For a while it looked like Amazon (AMZN - Free Report) had a chance to be first, but after the recent May rally after issuing strong earnings and guidance, Apple (AAPL - Free Report) is on the cusp of being the first company in history with a market capitalization north of a trillion dollars.
With its current share price of $193, Apple is only about $4/share away from that elusive valuation. The exact share price at which they pass the trillion dollar mark is a bit of a guess because of the effect of share repurchases on the number of outstanding shares on any given day, but $197 or so is as good an estimate as any.
Does the milestone really matter to investors? In a word, no.
It’s certainly an unbelievable accomplishment to reach that valuation, which was once thought of as unattainable.
There are countless comparisons and superlatives to describe Apple’s size.
Apple is worth about the same amount as Berkshire Hathaway and J.P Morgan Chase – the 8th and 9th biggest stocks by market cap - put together.
If you use revenues as a proxy for GDP in U.S. dollars, Apple - a single company with $260B in annual sales - would be the 44th biggest country on Earth.
$1 trillion is, after all, an arbitrary number. Traders and investors are often psychologically drawn to round numbers (especially very large numbers), when in fact the marginal differences around those numbers could mostly be described as “noise.”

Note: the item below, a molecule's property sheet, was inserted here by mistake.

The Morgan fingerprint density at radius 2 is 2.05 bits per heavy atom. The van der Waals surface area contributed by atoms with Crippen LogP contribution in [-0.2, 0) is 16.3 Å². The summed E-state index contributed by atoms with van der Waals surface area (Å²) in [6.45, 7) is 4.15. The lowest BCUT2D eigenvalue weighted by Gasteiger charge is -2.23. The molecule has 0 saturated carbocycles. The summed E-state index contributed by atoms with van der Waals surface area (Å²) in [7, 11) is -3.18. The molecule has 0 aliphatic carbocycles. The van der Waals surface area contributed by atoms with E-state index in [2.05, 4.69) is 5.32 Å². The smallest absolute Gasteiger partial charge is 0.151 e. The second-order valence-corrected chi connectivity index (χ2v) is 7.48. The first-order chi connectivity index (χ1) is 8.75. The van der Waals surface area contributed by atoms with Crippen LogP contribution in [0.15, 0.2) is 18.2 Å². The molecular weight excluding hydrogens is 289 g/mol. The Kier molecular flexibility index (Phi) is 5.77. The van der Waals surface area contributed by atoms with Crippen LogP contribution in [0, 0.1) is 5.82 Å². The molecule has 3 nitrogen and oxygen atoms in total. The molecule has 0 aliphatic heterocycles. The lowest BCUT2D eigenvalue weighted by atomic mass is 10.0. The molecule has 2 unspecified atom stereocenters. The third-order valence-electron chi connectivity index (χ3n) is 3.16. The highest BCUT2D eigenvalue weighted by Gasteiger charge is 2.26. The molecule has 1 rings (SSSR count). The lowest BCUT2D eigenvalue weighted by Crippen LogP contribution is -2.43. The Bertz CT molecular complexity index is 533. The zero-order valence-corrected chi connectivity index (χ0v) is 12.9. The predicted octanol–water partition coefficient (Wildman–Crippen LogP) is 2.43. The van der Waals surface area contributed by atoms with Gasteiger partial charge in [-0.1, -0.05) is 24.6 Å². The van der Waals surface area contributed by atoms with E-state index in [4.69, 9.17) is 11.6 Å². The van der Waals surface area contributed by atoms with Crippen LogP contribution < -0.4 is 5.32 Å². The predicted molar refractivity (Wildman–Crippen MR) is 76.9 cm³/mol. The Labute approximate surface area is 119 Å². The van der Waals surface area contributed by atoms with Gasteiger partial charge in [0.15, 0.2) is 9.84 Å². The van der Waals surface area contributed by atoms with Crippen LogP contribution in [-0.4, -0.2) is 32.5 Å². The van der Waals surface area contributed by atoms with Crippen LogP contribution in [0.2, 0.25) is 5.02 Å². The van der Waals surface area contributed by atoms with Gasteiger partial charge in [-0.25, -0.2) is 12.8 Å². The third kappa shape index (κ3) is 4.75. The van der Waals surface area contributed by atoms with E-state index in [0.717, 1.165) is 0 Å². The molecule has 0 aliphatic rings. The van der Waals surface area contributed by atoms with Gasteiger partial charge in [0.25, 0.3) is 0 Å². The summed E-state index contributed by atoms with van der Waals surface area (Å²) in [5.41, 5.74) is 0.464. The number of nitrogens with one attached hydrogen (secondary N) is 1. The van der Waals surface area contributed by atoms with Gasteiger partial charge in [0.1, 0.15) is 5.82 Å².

What’s more impressive about Apple is the path they took to get to this point and how well situated they are to continue that growth.
First, in terms of earnings, Apple seems to be valued very fairly. The current rally is far from a speculative bubble. Apple currently trades at a 12 month forward P/E ratio of 16.8X, roughly in line with the S&P 500 at 16.9X. Apple is expected to grow earnings at an annual rate of 24% in 2018 and 12% in 2019.
From near collapse and a share price of less than $1 (in current terms) in the late 1990’s, Apple has grown to produce an incredible ecosystem of goods and services. It’s tough to find someone who doesn’t own at least one Apple product and most people own several. Smoothing out the demand cycle for hardware, Apple also sells a wide range of in demand services, music, movies books, etc, and that demand is extremely “sticky”, meaning the more Apple products a consumer buys, the more they want Apple’s complimentary goods and services.
So the milestone $1 trillion price level is a feather in Apple’s cap and it will get plenty of press when it happens, but Apple’s really important accomplishment has been the ability to anticipate the wants and needs of customers and then deliver at exactly the right time. In that respect, they show no signs of slowing down now.
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